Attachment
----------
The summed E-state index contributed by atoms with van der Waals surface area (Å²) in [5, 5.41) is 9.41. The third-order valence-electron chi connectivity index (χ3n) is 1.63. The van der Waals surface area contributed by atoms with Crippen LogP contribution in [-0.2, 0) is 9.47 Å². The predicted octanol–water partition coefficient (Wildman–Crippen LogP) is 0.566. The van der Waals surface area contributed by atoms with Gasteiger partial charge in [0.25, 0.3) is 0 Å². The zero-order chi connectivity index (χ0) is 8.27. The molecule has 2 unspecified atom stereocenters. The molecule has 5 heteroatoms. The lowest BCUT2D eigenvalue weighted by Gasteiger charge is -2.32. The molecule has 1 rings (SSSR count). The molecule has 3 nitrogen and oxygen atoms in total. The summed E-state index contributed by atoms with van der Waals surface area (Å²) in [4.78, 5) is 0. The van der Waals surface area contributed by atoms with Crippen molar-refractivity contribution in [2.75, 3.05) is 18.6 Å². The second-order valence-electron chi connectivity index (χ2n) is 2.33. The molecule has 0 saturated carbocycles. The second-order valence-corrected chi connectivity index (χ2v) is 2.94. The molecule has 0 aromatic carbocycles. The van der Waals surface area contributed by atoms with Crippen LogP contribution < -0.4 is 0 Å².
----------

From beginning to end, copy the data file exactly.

The summed E-state index contributed by atoms with van der Waals surface area (Å²) in [5, 5.41) is 9.41. The third-order valence-electron chi connectivity index (χ3n) is 1.63. The van der Waals surface area contributed by atoms with Crippen LogP contribution in [-0.2, 0) is 9.47 Å². The predicted octanol–water partition coefficient (Wildman–Crippen LogP) is 0.566. The van der Waals surface area contributed by atoms with Gasteiger partial charge in [0.25, 0.3) is 0 Å². The zero-order chi connectivity index (χ0) is 8.27. The molecule has 2 unspecified atom stereocenters. The molecule has 5 heteroatoms. The lowest BCUT2D eigenvalue weighted by Gasteiger charge is -2.32. The molecule has 1 rings (SSSR count). The molecule has 3 nitrogen and oxygen atoms in total. The summed E-state index contributed by atoms with van der Waals surface area (Å²) in [4.78, 5) is 0. The van der Waals surface area contributed by atoms with Crippen molar-refractivity contribution in [2.75, 3.05) is 18.6 Å². The second-order valence-electron chi connectivity index (χ2n) is 2.33. The molecule has 0 saturated carbocycles. The second-order valence-corrected chi connectivity index (χ2v) is 2.94. The molecule has 0 aromatic carbocycles. The van der Waals surface area contributed by atoms with Crippen LogP contribution < -0.4 is 0 Å².